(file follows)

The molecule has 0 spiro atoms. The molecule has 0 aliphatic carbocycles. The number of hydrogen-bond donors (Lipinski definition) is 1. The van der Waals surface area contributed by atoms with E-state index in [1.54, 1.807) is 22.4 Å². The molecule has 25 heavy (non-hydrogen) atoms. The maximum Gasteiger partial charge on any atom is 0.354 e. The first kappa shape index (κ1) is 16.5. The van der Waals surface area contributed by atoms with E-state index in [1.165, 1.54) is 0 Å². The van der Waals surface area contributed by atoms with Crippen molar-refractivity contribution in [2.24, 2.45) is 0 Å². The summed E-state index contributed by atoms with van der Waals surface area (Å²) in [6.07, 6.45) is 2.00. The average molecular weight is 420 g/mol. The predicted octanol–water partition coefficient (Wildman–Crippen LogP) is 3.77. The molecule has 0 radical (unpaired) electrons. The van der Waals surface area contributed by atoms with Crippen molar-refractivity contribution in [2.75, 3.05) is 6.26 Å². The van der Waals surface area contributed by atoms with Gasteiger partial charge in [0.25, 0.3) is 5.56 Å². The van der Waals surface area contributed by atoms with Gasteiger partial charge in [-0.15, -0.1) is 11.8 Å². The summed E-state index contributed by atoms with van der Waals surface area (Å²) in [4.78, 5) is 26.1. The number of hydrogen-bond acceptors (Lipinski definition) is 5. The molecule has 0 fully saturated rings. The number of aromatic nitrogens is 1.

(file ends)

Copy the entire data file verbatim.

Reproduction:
The molecule has 0 spiro atoms. The molecule has 0 aliphatic carbocycles. The number of hydrogen-bond donors (Lipinski definition) is 1. The van der Waals surface area contributed by atoms with E-state index in [1.54, 1.807) is 22.4 Å². The molecule has 25 heavy (non-hydrogen) atoms. The maximum Gasteiger partial charge on any atom is 0.354 e. The first kappa shape index (κ1) is 16.5. The van der Waals surface area contributed by atoms with E-state index in [1.165, 1.54) is 0 Å². The van der Waals surface area contributed by atoms with Crippen molar-refractivity contribution in [2.24, 2.45) is 0 Å². The summed E-state index contributed by atoms with van der Waals surface area (Å²) in [6.07, 6.45) is 2.00. The average molecular weight is 420 g/mol. The predicted octanol–water partition coefficient (Wildman–Crippen LogP) is 3.77. The molecule has 0 radical (unpaired) electrons. The van der Waals surface area contributed by atoms with Crippen molar-refractivity contribution in [2.75, 3.05) is 6.26 Å². The van der Waals surface area contributed by atoms with Gasteiger partial charge in [0.25, 0.3) is 5.56 Å². The van der Waals surface area contributed by atoms with Gasteiger partial charge in [-0.15, -0.1) is 11.8 Å². The summed E-state index contributed by atoms with van der Waals surface area (Å²) in [4.78, 5) is 26.1. The number of hydrogen-bond acceptors (Lipinski definition) is 5. The molecule has 0 fully saturated rings. The number of aromatic nitrogens is 1.